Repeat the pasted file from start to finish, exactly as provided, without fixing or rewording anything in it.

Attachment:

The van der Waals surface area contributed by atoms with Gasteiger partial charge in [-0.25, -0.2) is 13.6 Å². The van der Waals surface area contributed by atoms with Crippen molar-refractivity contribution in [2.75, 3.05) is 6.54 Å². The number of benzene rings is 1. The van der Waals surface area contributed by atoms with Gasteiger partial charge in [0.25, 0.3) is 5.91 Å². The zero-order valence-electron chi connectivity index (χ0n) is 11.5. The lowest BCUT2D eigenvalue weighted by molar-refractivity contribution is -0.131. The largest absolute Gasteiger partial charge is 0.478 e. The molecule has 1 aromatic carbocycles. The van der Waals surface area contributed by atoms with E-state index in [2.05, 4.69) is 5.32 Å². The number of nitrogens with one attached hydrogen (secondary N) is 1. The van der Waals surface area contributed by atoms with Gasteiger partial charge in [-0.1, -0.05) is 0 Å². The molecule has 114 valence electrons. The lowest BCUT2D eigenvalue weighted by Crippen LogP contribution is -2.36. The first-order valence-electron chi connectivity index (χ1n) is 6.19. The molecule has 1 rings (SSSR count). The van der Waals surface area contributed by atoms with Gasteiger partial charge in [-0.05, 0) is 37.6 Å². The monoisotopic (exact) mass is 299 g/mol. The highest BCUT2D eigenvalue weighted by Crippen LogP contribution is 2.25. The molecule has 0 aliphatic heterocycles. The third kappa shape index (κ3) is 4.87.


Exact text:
The van der Waals surface area contributed by atoms with Gasteiger partial charge in [-0.25, -0.2) is 13.6 Å². The van der Waals surface area contributed by atoms with Crippen molar-refractivity contribution in [2.75, 3.05) is 6.54 Å². The number of benzene rings is 1. The van der Waals surface area contributed by atoms with Gasteiger partial charge in [0.25, 0.3) is 5.91 Å². The zero-order valence-electron chi connectivity index (χ0n) is 11.5. The lowest BCUT2D eigenvalue weighted by molar-refractivity contribution is -0.131. The largest absolute Gasteiger partial charge is 0.478 e. The molecule has 1 aromatic carbocycles. The van der Waals surface area contributed by atoms with E-state index in [2.05, 4.69) is 5.32 Å². The number of nitrogens with one attached hydrogen (secondary N) is 1. The van der Waals surface area contributed by atoms with Gasteiger partial charge in [-0.1, -0.05) is 0 Å². The molecule has 114 valence electrons. The lowest BCUT2D eigenvalue weighted by Crippen LogP contribution is -2.36. The first-order valence-electron chi connectivity index (χ1n) is 6.19. The molecule has 1 rings (SSSR count). The van der Waals surface area contributed by atoms with Gasteiger partial charge in [-0.05, 0) is 37.6 Å². The monoisotopic (exact) mass is 299 g/mol. The highest BCUT2D eigenvalue weighted by Crippen LogP contribution is 2.25. The molecule has 0 aliphatic heterocycles. The third kappa shape index (κ3) is 4.87.